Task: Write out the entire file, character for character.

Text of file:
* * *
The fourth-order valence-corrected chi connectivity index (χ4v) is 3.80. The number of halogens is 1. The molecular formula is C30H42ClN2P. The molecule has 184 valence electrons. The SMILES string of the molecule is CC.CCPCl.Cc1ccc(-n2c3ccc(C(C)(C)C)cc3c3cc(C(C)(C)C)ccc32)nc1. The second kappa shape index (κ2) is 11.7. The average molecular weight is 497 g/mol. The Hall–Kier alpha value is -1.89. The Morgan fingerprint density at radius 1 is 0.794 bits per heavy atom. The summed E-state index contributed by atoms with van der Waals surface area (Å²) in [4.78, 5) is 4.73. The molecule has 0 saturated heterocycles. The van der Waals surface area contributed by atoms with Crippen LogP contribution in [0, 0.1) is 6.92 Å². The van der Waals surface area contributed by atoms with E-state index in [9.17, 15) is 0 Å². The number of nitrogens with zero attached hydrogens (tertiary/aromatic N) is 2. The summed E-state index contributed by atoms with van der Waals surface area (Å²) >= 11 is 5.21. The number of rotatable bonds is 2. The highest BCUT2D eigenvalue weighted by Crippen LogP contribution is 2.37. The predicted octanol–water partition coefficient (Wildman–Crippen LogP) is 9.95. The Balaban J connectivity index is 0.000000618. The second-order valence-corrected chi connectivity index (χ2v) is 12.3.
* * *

The fourth-order valence-corrected chi connectivity index (χ4v) is 3.80. The number of halogens is 1. The molecular formula is C30H42ClN2P. The molecule has 184 valence electrons. The SMILES string of the molecule is CC.CCPCl.Cc1ccc(-n2c3ccc(C(C)(C)C)cc3c3cc(C(C)(C)C)ccc32)nc1. The second kappa shape index (κ2) is 11.7. The average molecular weight is 497 g/mol. The Hall–Kier alpha value is -1.89. The Morgan fingerprint density at radius 1 is 0.794 bits per heavy atom. The summed E-state index contributed by atoms with van der Waals surface area (Å²) in [4.78, 5) is 4.73. The molecule has 0 saturated heterocycles. The van der Waals surface area contributed by atoms with Crippen LogP contribution in [0, 0.1) is 6.92 Å². The van der Waals surface area contributed by atoms with E-state index in [9.17, 15) is 0 Å². The number of nitrogens with zero attached hydrogens (tertiary/aromatic N) is 2. The summed E-state index contributed by atoms with van der Waals surface area (Å²) >= 11 is 5.21. The number of rotatable bonds is 2. The highest BCUT2D eigenvalue weighted by Crippen LogP contribution is 2.37. The predicted octanol–water partition coefficient (Wildman–Crippen LogP) is 9.95. The Balaban J connectivity index is 0.000000618. The second-order valence-corrected chi connectivity index (χ2v) is 12.3.